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News in Brief
FDA Approves Two New Devices for Deep Brain Stimulation
The U.S. Food and Drug Administration (FDA) has recently approved two new devices that will improve the efficiency of the surgical technique known as deep brain stimulation (DBS). Both products are manufactured by Medtronic Inc., the pioneer of Activa® Therapy, the DBS technique that treats Parkinson's symptoms by delivering an electrical current directly to selected brain cells.
One of the two - the Kinetra® Neurostimulator - uses a single device that is implanted in the chest like a pacemaker to carry an electrical impulse to both sides of the brain and help control Parkinson's symptoms. (The original Activa system used two such devices.) The improved version requires fewer surgical incisions and will possibly reduce the time needed to conduct the procedure.
The other device - Access® Therapy Controller - introduces a hand-held "remote control-like" programmer to enable patients to deactivate or reactivate their deep brain stimulation, to adjust the level of stimulation and monitor battery life while at home. This can lead to more effective therapy and less frequent battery changes.
Most doctors see surgical treatment for Parkinson's as an appropriate option for patients with intractable tremor, wearing off episodes or medication-induced dyskinesias. Any patient considering surgery should discuss this option thoroughly with his or her neurologist.
Rotigotine CDS: A Promising Source of Relief from Dyskinesias
The rotigotine CDS ("continuous delivery system"), a novel dopamine agonist formulated in a convenient once-a-day skin patch, significantly reduced motor symptoms and dyskinesia in a study of 242 Parkinson's patients published in the December 2003 edition of Archives of Neurology. Schwarz Pharma Inc. the study's sponsor, expects to announce the final results of the Phase III clinical trials in the summer of 2004.
The patch, which is applied to the abdomen, releases a steady dose of the drug using the skin as a delivery mechanism. This helps to increase efficacy and results in a lower incidence of fluctuations and side effects than are experienced with oral medication.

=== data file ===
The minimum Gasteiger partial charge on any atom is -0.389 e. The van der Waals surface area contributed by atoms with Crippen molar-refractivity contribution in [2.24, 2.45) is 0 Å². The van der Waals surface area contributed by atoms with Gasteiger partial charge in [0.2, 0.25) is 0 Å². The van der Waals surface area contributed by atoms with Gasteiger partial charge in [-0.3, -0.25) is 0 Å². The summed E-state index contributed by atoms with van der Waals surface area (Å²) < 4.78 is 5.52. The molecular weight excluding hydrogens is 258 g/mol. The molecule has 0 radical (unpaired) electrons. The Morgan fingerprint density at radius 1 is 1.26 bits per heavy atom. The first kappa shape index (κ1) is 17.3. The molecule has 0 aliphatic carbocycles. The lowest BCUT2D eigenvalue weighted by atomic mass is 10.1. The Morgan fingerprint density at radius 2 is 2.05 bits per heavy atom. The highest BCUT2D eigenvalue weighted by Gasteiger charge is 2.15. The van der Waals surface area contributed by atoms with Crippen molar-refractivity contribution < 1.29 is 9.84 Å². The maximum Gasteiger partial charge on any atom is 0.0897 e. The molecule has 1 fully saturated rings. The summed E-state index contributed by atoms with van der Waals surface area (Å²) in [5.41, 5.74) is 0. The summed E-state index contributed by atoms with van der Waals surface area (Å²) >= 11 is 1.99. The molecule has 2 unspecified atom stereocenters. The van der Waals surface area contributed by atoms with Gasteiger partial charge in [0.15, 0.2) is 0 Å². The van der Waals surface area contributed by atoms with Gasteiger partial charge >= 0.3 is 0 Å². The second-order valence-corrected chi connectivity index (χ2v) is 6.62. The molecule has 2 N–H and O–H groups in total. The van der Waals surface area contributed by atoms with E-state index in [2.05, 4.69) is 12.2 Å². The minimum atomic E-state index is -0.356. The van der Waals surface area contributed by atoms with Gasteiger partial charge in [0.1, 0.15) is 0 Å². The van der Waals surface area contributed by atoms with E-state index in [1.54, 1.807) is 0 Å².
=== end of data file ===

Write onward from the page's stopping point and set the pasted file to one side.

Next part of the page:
Reported side-effects include a sudden loss of consciousness that was experienced by two patients and an increase in the sudden onset of sleep while driving. More commonly reported side-effects were nausea, vomiting, fatigue and application site reactions.
According to an article recently published in Nature magazine, as many as ten percent of male patients diagnosed with atypical Parkinson's disease may actually be suffereing with a recently discovered genetic disorder known as fragile X-associated tremor/ataxia syndrome or FXTAS (pronounced fax-tass).
The disorder strikes about one in 3,000 men over the age of fifty and results in tremors, balance problems and dementia that become increasingly more severe with age. According to Dr. Paul Hagerman and his colleagues at the University of California, Davis, authors of the article, the disorder is caused by a small mutation in a brain-growth gene called FMR1, which sits on the X chromosome and causes a section of the gene to repeat itself. Women have two X chromosomes whereas men have one X and one Y. If there is a mutation on one X chromosome in a woman the chances are very high that the other X will be healthy, precluding the occurrence of FXTAS.
Screening for the gene mutation in men who have tremor and balance problems is important regardless of their family history, especially when accompanied by other signs such as rigidity, short-term memory loss and or dementia.
While FXTAS as yet cannot be prevented or treated, knowing the correct diagnosis could forestall inappropriate medications and surgical procedures. As scientists learn more about FXTAS, it may provide insight into the mechanism and treatment of tremors and imbalance.